South Africa-Zimbabwe

I have just returned from a distinctly unliterary holiday in South Africa and Zimbabwe, with little literary to report. The South Africans I talked to were fairly ignorant of their own literature and professed to being far more interested in the great outdoors or cricket than in books. (For those more concerned with the Panthers vs the Broncos or what the rest of the world calls football, England and South Africa have just been playing each other at cricket in South Africa for the past few weeks. It would be churlish of me to mention the fact that England won the series.) If they had read a South African author, it was Deon Meyer in both English and Afrikaans. No-one had heard of Marlene van Niekerk or Achmat Dangor and few had heard of J M Coetzee. No matter. At least England won the cricket or have I already mentioned that?


I visited three bookshops, one in Zimbabwe and two in South Africa, though both in the same chain and very similar to one another. The one in Zimbabwe sold children’s books, educational books and a few shoddy UK and US popular paperback novels. There was not a Zimbabwean novel to be seen. The one in South Africa had a big display up front but all were nonfiction (a lot about the problems of South Africa and quite a few travel books). They did have a section called African literature, which was far smaller than the general fiction section, which contained mainly UK and US novels. The African literature section had quite a few South African novels but not all of them were new. The newer ones included Imraan Coovadia’s Tales of the Metric System, a story of how ten days spread across four decades send tidal waves through the lives of ordinary and extraordinary South Africans alike, coming out in the UK and US in April this year; Damon Galgut’s Arctic Summer, which came out in the UK and US last year and is a novel about E M Forster; Petina Gappah’s Book of Memory, which also came out in the UK and US last year and which is about a woman called Memory in prison for murdering her adoptive father; Irma Joubert’s Het meisje uit de trein (The Girl from the Train) (no, not that one), which came out in Afrikaans in 2011 and last year in English in the UK and US, about a German Jewish girl who escapes from a train bound for Auschwitz and ends up in South Africa; Zakes Mda’s Rachel’s Blue, coming out in March in the UK and US, and concerning rape in a US college town; Masande Ntshanga’s The Reactive, already out in Kindle format in the UK and the US but only appearing in print next June, about young South Africans dealing with HIV/AIDS; Sindiwe Magona’s Chasing The Tails of My Father’s Cattle, published in South Africa last year but with no publication date in the UK and the US, about the lives of women in rural South African communities, which I hope to get to soon; and Ingrid Winterbach’s Vlakwater (it means shallow water). She writes in Afrikaans (the photo at left above shows the Afrikaans bookcase in the bookshop I visited) though some of her books have been translated into English. This one, which came out last year, has yet to be translated. It is a bizarre murder mystery.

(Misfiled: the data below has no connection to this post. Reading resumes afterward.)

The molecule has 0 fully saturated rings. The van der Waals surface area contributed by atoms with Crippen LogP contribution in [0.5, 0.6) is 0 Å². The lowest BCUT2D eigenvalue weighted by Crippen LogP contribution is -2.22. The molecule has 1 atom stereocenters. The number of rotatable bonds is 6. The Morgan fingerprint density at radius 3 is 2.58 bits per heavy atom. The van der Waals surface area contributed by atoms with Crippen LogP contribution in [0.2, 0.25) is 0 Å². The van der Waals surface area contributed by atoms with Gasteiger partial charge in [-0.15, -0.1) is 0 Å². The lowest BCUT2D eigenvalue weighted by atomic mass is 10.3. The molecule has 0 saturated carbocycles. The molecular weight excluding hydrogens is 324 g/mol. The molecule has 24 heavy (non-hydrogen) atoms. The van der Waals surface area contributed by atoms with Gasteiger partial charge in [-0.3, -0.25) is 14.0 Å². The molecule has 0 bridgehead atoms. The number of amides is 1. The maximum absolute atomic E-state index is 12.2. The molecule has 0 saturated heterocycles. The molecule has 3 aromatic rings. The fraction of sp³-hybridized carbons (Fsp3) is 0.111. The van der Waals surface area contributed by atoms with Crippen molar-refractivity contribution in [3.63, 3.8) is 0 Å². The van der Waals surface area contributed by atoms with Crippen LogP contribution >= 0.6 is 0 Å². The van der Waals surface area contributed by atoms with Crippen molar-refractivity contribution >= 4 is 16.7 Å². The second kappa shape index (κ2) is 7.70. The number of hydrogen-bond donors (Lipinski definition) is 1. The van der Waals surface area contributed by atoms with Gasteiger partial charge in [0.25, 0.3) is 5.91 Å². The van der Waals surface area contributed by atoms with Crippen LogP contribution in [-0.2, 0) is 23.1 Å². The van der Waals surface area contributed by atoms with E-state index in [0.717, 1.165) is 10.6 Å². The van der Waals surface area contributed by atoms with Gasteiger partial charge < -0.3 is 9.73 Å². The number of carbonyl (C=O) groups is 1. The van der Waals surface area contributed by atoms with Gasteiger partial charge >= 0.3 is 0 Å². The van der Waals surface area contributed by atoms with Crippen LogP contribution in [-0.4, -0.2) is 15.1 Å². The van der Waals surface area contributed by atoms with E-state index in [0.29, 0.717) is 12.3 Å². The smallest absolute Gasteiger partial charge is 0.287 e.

Before Karen Blixen, whom we all remember for the film, there was Olive Schreiner, who wrote about her African farm before Karen Blixen wrote about hers. The cottage at right belonged to Schreiner in the small town of Matjiesfontein in the Karoo. You cannot simpy visit it, though you can stay in it. This was, I am afraid, all of my literary ramblings.

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  1. Nanosecond

    Tales of the Metric System looks good. It will be available in the U.S. in mid-April.

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